## IPv6 is big, huh?¶

Yes

### Can you elaborate?¶

Absolutely.

There are $$2^{128}$$ possible IPv6 Addresses, compared to the $$2^{32}$$ possible IPv4 addresses.

That’s roughly $$3.4\times10^{38}$$ addresses.

340 undecillion 282 decillion 366 nonillion 920 octillion 938 septillion 463 sextillion 463 quintillion 374 quadrillion 607 trillion 431 billion 768 million 211 thousand 456 to be exact.

Let’s face it, arbitrary numbers much bigger than 7 are hard to conceptualize for some of us 1. I personally get lost after three-ish. The awe inspiring scale of IPv6 is much bigger than 3, at least double, probably even over triple that. It is so big we had to jump through some hoops to make C# do the math necessary. This is why both the Arcus and Gulliver libraries now exist.

As a thought exercise let’s try to visualize the mighty scale of IPv6.

According to un data estimates there are approximately 7.55 billion people alive as I write this sentence.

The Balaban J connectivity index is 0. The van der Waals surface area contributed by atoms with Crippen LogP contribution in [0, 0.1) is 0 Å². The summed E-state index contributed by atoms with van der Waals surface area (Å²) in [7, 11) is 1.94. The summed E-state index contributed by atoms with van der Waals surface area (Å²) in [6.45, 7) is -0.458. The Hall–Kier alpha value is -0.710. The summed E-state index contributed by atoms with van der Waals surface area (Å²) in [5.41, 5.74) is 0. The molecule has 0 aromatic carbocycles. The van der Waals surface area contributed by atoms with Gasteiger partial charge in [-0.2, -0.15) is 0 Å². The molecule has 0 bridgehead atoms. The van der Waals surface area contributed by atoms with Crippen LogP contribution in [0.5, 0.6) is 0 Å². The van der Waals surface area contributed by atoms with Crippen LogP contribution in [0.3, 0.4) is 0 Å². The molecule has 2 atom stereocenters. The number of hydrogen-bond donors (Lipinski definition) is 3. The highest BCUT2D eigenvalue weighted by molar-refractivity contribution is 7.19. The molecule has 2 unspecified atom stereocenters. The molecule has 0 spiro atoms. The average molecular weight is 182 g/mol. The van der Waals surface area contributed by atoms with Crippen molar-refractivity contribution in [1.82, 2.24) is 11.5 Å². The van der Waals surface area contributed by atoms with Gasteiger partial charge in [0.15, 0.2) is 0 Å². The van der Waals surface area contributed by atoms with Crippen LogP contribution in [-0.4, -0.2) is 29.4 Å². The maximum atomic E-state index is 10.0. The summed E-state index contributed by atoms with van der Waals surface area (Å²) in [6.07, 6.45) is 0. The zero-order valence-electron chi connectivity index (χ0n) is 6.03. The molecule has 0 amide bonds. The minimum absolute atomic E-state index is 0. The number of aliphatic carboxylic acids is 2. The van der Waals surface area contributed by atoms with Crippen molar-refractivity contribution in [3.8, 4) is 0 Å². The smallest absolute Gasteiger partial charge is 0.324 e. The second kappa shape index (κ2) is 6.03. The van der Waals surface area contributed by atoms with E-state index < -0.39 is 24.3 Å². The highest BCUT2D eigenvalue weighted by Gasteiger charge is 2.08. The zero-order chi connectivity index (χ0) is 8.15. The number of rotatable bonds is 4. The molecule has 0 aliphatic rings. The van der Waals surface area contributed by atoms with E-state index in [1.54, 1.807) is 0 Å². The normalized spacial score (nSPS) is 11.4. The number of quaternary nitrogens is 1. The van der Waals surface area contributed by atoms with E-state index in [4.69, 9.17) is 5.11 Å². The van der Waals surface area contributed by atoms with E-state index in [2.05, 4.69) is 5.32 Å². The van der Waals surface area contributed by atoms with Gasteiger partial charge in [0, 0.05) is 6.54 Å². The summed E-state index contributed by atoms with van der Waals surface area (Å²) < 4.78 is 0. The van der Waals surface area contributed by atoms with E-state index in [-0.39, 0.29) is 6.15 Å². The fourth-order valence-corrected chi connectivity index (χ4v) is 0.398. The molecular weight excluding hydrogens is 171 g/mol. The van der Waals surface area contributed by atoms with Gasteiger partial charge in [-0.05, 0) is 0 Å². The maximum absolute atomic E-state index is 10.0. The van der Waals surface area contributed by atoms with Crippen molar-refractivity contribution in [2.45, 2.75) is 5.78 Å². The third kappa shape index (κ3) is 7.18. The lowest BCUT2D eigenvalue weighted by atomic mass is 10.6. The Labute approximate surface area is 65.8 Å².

If we take all $$2^{128}$$ IPv6 addresses and distribute them equally amongst everyone we’d each get about $$4.51\times10^{28}$$ addresses. That’s a rather lot of IoT devices to keep track of.

Thanks to new and inventive imaginary non-existent technology we’re going to assign each of our grain of sand sized network devices an address from our own personal IPv6 address pool. This will be a wireless network obviously, it is rather difficult to jam a RJ45 cable into something $$0.05mm^3$$.

As it turns out that’s approximately $$2.25\times10^{19}m^3$$ of much bigger than nano-bot devices you’ve got there. Hope you have some deep pockets, as that’s nearly the volume of 1.8 times all of earths oceans. That’s per person.

This means that with the power of all our sand-bots combined we’d have roughly the volume of twelve of earth’s suns.

Conversely, all $$2^{32}$$ IPv4 addresses would slightly overflow a 50-gallon drum amassing a measly 56.7 gallons. It is not a surprise that we’ve practically exhausted the IPv4 address space. That said, if we mismanage IPv6 we may run out there too, and Arcus will have to do 256-bit or 1024-bit math, I’m ready.

IPv6 is $$7.9\times10^{28}$$ times larger than IPv4

Footnotes

1

The number of objects an average person can hold in working memory is about seven. see Wikipedia